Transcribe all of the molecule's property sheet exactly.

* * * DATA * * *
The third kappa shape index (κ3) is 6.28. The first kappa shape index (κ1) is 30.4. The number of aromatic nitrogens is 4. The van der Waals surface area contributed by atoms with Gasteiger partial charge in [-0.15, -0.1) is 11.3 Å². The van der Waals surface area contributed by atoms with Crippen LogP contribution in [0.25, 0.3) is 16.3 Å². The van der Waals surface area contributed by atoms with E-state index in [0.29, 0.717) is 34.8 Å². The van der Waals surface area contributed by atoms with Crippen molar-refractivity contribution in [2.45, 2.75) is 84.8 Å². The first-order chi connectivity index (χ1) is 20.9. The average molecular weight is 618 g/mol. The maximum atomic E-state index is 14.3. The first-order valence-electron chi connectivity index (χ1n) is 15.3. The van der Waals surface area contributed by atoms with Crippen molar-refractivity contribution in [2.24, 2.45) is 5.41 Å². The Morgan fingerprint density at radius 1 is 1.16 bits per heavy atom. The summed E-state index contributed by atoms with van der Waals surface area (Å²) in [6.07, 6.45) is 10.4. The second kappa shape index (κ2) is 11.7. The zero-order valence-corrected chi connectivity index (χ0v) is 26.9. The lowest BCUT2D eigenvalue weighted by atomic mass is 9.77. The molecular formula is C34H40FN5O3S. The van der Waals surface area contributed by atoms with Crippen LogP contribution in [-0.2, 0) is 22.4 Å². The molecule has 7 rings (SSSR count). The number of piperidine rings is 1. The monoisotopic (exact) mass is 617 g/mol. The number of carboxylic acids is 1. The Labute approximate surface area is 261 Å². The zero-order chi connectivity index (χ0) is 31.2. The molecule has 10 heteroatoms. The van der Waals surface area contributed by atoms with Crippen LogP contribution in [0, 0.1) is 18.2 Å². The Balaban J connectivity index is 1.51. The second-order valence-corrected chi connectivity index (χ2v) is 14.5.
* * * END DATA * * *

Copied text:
The third kappa shape index (κ3) is 6.28. The first kappa shape index (κ1) is 30.4. The number of aromatic nitrogens is 4. The van der Waals surface area contributed by atoms with Gasteiger partial charge in [-0.15, -0.1) is 11.3 Å². The van der Waals surface area contributed by atoms with Crippen LogP contribution in [0.25, 0.3) is 16.3 Å². The van der Waals surface area contributed by atoms with E-state index in [0.29, 0.717) is 34.8 Å². The van der Waals surface area contributed by atoms with Crippen molar-refractivity contribution in [2.45, 2.75) is 84.8 Å². The first-order chi connectivity index (χ1) is 20.9. The average molecular weight is 618 g/mol. The maximum atomic E-state index is 14.3. The first-order valence-electron chi connectivity index (χ1n) is 15.3. The van der Waals surface area contributed by atoms with Crippen molar-refractivity contribution in [2.24, 2.45) is 5.41 Å². The Morgan fingerprint density at radius 1 is 1.16 bits per heavy atom. The summed E-state index contributed by atoms with van der Waals surface area (Å²) in [6.07, 6.45) is 10.4. The second kappa shape index (κ2) is 11.7. The zero-order valence-corrected chi connectivity index (χ0v) is 26.9. The lowest BCUT2D eigenvalue weighted by atomic mass is 9.77. The molecular formula is C34H40FN5O3S. The van der Waals surface area contributed by atoms with Crippen LogP contribution in [-0.2, 0) is 22.4 Å². The molecule has 7 rings (SSSR count). The number of piperidine rings is 1. The monoisotopic (exact) mass is 617 g/mol. The number of carboxylic acids is 1. The Labute approximate surface area is 261 Å². The zero-order chi connectivity index (χ0) is 31.2. The molecule has 10 heteroatoms. The van der Waals surface area contributed by atoms with Crippen LogP contribution in [0, 0.1) is 18.2 Å². The Balaban J connectivity index is 1.51. The second-order valence-corrected chi connectivity index (χ2v) is 14.5.